Meanwhile, many users welcomed the news and said raising the character cap was long overdue. Some people already resort to long strings of rapid-fire tweets, known as “tweet storms,” to string together lengthy comment.
Last month, Twitter reported its loss for the past quarter narrowed as the company suggested it could reach profitability for the first time in the fourth quarter.
The update showed Twitter’s monthly active user base rose slightly to 330 million, roughly in line with forecasts.


Vox Cinemas brings popcorn and superheroes to 80 screens across Saudi Arabia

Updated 19 June 2018
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Vox Cinemas brings popcorn and superheroes to 80 screens across Saudi Arabia

  • Majid Al Futtaim (MAF), the Dubai-based operator of malls and leisure facilities, is preparing a big roll-out of new cinema screens in the Kingdom
  • Cameron Mitchell, the chief executive of MAF Cinemas, revealed the plans in an interview with Arab News

DUBAI: Majid Al Futtaim (MAF), the Dubai-based operator of malls and leisure facilities, is preparing a big roll-out of new cinema screens in the Kingdom.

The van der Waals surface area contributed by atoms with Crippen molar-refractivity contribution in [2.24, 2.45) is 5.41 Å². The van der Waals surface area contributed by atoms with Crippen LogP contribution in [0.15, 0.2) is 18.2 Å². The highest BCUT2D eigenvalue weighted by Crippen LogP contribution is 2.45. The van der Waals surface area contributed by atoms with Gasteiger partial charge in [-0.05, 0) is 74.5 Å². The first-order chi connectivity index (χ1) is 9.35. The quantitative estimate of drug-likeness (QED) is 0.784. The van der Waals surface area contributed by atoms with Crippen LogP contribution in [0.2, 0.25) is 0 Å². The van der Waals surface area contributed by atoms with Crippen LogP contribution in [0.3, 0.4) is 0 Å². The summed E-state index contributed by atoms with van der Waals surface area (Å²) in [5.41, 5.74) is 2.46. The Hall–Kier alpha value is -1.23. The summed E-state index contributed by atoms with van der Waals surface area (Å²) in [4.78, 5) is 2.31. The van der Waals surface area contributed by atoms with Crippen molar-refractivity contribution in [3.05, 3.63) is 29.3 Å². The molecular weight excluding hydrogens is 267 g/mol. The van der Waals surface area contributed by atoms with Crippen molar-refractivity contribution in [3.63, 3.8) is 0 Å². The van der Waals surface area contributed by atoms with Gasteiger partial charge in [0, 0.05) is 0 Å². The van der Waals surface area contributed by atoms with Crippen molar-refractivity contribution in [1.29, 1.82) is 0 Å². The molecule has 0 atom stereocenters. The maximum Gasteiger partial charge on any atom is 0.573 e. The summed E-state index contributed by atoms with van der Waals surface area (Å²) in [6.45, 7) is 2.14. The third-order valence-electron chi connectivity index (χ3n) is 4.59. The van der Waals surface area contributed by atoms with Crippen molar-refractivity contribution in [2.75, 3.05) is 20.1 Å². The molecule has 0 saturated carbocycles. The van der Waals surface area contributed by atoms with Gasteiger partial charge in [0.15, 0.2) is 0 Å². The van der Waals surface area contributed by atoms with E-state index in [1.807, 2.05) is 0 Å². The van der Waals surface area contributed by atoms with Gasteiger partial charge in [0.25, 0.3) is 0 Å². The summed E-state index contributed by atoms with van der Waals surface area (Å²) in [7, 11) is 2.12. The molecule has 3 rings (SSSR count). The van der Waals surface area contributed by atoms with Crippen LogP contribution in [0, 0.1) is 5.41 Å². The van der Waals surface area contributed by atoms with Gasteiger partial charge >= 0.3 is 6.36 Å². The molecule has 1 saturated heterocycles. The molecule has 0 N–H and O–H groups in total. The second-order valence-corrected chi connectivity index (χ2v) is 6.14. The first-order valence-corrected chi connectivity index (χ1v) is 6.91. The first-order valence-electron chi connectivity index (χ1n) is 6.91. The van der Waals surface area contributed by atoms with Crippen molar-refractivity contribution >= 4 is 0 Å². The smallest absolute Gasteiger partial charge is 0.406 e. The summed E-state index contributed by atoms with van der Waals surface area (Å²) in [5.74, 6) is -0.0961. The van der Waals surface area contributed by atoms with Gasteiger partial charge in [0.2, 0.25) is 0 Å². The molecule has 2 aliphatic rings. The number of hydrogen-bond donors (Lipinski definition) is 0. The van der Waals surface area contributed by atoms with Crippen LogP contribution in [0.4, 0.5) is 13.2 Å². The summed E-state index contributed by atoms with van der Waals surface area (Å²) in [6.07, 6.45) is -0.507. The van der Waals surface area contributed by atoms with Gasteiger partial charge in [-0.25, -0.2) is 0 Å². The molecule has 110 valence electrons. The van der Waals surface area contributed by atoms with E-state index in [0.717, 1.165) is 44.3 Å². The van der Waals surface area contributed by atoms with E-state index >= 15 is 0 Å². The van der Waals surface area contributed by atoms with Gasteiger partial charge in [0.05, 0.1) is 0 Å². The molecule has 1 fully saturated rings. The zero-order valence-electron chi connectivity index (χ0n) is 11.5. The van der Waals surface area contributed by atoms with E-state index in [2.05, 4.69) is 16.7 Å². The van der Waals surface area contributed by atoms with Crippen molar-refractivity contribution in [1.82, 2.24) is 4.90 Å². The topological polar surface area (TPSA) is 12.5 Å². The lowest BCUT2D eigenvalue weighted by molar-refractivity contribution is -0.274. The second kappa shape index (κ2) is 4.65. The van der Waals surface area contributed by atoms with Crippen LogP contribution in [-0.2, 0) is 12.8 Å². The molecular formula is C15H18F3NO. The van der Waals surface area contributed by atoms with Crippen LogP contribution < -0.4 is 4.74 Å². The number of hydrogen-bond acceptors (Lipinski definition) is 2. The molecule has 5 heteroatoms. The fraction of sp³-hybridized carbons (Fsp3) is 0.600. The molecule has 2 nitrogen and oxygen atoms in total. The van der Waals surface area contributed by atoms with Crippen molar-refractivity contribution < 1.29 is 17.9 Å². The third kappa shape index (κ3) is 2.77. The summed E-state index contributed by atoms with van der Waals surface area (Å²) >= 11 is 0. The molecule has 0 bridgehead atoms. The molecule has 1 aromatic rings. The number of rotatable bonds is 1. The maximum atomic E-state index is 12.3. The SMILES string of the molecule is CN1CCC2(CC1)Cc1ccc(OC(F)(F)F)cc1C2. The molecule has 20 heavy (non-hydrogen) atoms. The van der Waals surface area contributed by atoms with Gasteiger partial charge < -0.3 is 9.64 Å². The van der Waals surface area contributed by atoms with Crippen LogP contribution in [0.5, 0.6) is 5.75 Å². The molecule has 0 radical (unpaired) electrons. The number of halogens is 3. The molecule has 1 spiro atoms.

Following the first film viewing for nearly four decades in April and the opening of four Vox screens in Riyadh Park Mall, MAF is on the verge of a more ambitious initiative to create 80 screens in the Kingdom by the first quarter of next year.
Cameron Mitchell, the chief executive of MAF Cinemas, revealed the plans in an interview with Arab News.
“By the spring of 2019 we will have invested $100 million in cinema in Saudi Arabia, and by the end of next year we expect to have 200 screens. It is one of the fastest programs of openings anywhere in the world. There’s a lot happening very quickly,” he said.
The latest initiative is part of MAF’s $550 million strategy for cinemas in the Kingdom, and will see screens in Riyadh, Jeddah, in the Eastern Province and eventually many other smaller cities. Mitchell, who has been working in cinema in the region for the past 12 years, said the Saudi Arabian market is potentially huge.